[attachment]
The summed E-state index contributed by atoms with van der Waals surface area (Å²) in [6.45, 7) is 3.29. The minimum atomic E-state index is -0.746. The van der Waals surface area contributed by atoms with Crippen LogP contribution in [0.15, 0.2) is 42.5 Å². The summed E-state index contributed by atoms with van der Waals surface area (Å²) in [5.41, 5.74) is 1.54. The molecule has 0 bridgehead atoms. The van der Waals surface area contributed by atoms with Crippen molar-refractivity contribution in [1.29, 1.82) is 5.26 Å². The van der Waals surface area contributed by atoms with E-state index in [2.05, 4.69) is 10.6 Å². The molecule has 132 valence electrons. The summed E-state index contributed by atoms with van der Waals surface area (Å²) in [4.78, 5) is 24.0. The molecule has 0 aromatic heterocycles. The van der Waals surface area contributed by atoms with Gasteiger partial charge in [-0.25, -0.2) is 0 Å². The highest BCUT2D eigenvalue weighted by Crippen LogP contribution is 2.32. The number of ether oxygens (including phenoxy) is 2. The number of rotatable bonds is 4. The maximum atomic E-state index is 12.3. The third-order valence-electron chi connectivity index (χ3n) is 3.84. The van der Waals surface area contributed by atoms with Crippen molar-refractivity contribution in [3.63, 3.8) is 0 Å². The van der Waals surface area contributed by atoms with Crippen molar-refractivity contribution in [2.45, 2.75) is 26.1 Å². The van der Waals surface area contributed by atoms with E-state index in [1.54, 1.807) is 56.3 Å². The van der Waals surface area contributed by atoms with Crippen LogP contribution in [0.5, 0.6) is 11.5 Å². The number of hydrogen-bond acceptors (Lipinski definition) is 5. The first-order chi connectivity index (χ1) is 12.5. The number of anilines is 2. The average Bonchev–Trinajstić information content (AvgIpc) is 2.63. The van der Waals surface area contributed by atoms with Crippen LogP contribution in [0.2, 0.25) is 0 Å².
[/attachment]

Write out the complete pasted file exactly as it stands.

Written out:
The summed E-state index contributed by atoms with van der Waals surface area (Å²) in [6.45, 7) is 3.29. The minimum atomic E-state index is -0.746. The van der Waals surface area contributed by atoms with Crippen LogP contribution in [0.15, 0.2) is 42.5 Å². The summed E-state index contributed by atoms with van der Waals surface area (Å²) in [5.41, 5.74) is 1.54. The molecule has 0 bridgehead atoms. The van der Waals surface area contributed by atoms with Crippen molar-refractivity contribution in [1.29, 1.82) is 5.26 Å². The van der Waals surface area contributed by atoms with E-state index in [2.05, 4.69) is 10.6 Å². The molecule has 132 valence electrons. The summed E-state index contributed by atoms with van der Waals surface area (Å²) in [4.78, 5) is 24.0. The molecule has 0 aromatic heterocycles. The van der Waals surface area contributed by atoms with Gasteiger partial charge in [-0.25, -0.2) is 0 Å². The highest BCUT2D eigenvalue weighted by Crippen LogP contribution is 2.32. The number of ether oxygens (including phenoxy) is 2. The number of rotatable bonds is 4. The maximum atomic E-state index is 12.3. The third-order valence-electron chi connectivity index (χ3n) is 3.84. The van der Waals surface area contributed by atoms with Crippen molar-refractivity contribution in [3.63, 3.8) is 0 Å². The van der Waals surface area contributed by atoms with Crippen molar-refractivity contribution in [2.45, 2.75) is 26.1 Å². The van der Waals surface area contributed by atoms with E-state index in [1.54, 1.807) is 56.3 Å². The van der Waals surface area contributed by atoms with Crippen LogP contribution in [0.5, 0.6) is 11.5 Å². The number of hydrogen-bond acceptors (Lipinski definition) is 5. The first-order chi connectivity index (χ1) is 12.5. The number of anilines is 2. The average Bonchev–Trinajstić information content (AvgIpc) is 2.63. The van der Waals surface area contributed by atoms with Crippen LogP contribution in [0.2, 0.25) is 0 Å².